Roman shipwreck laden with amphorae found off the coast of Italy's Portofino
More than 2,000 Roman amphorae dated to the first century BC were found in a shipwreck carrying a cargo of wine off the coast of Portofino in Italy's Liguria region.
|Some of the amphorae carried by the Late Republican wreck located off the coast |
of Portofino in Italy's Liguria region [Credit: ANSA]
Guido Gay, an engineer specialized in recovering wrecks, described the operation that led to the discovery of the wreck with the aid of a special robotic submarine yesterday in a crowded presentation at Santa Margherita Ligure.
The size of the amphorae heap taken from sonar scanning suggests that the size of the wreck is about 25 metres in length and carried a cargo of around 2,000-2,500 amphorae.
The cargo ship had a capacity of around 100-150 tons, which represents the average tonnage of Roman cargo ships hauling wine in the Late Republican Period.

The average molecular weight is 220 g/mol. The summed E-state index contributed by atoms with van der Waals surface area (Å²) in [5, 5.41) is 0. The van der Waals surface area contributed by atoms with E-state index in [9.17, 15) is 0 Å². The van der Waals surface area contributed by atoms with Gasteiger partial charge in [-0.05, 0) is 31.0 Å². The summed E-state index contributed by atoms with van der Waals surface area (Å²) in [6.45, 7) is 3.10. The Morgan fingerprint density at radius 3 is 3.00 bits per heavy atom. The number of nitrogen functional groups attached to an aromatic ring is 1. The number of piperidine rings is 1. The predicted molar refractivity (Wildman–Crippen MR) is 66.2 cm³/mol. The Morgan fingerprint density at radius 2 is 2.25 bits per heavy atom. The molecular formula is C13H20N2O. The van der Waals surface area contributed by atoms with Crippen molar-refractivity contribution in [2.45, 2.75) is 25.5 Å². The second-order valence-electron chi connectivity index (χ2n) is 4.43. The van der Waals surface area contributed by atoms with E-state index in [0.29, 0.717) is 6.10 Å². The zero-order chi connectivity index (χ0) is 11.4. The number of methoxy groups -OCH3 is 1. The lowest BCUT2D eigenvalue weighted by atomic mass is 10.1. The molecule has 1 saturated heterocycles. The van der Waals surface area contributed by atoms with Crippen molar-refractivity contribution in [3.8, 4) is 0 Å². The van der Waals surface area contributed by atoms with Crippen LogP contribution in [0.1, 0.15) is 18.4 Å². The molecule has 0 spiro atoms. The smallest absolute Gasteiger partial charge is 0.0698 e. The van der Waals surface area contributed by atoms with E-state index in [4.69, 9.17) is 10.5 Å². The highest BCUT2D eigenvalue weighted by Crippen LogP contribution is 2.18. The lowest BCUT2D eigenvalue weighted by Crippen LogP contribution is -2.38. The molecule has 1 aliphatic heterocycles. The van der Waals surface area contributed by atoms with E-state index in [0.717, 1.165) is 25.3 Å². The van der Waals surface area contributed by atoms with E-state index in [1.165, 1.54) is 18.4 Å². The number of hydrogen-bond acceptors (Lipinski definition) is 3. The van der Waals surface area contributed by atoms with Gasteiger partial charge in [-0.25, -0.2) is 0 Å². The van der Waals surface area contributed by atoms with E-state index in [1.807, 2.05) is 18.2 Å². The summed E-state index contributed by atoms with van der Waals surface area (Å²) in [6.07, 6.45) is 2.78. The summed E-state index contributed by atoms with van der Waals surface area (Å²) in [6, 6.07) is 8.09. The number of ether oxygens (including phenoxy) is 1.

The finding adds further evidence of the commercial activity between Southern Tuscany and Gaul.
"In this important wine production area", explains Simon Luca Trigona of the Archaeological Superintendence, "the estates of the great senatorial aristocratic family of the Domitii Enobarbi were concentrated. To this family belonged the consul Gnaeus Domitius Ahenobarbus, the Roman general who in 121 defeated the Gallic tribes of the Arveni and of the Allobroges."
"It is no coincidence then that the stamps found on Santa Margherita Ligure amphorae are concentrated in central Gaul, the geographic area where the wars conducted by Domitius took place and, in all probability, the target market of the wine transported by the wreck."
Source: ANSA [October 15, 2016]